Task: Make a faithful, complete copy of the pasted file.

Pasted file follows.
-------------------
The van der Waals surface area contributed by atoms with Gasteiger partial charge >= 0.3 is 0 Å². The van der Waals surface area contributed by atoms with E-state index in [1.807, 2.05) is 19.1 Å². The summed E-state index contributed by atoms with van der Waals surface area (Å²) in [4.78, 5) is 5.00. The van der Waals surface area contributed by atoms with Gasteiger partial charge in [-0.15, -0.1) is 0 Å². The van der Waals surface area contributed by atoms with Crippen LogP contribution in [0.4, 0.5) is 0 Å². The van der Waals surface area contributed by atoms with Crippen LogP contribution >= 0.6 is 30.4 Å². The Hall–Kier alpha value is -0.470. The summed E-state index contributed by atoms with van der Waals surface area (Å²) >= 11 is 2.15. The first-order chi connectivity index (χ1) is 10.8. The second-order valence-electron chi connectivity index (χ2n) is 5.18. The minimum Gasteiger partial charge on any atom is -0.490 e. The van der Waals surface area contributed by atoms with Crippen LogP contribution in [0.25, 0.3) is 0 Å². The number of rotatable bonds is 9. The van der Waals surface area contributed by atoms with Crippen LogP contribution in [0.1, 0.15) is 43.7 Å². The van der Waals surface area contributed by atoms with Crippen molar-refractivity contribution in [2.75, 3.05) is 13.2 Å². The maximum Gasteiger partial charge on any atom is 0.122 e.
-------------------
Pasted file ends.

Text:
The van der Waals surface area contributed by atoms with Gasteiger partial charge >= 0.3 is 0 Å². The van der Waals surface area contributed by atoms with E-state index in [1.807, 2.05) is 19.1 Å². The summed E-state index contributed by atoms with van der Waals surface area (Å²) in [4.78, 5) is 5.00. The van der Waals surface area contributed by atoms with Gasteiger partial charge in [-0.15, -0.1) is 0 Å². The van der Waals surface area contributed by atoms with Crippen LogP contribution in [0.4, 0.5) is 0 Å². The van der Waals surface area contributed by atoms with Crippen LogP contribution >= 0.6 is 30.4 Å². The Hall–Kier alpha value is -0.470. The summed E-state index contributed by atoms with van der Waals surface area (Å²) >= 11 is 2.15. The first-order chi connectivity index (χ1) is 10.8. The second-order valence-electron chi connectivity index (χ2n) is 5.18. The minimum Gasteiger partial charge on any atom is -0.490 e. The van der Waals surface area contributed by atoms with Crippen LogP contribution in [0.25, 0.3) is 0 Å². The number of rotatable bonds is 9. The van der Waals surface area contributed by atoms with Crippen LogP contribution in [0.1, 0.15) is 43.7 Å². The van der Waals surface area contributed by atoms with Crippen molar-refractivity contribution in [2.75, 3.05) is 13.2 Å². The maximum Gasteiger partial charge on any atom is 0.122 e.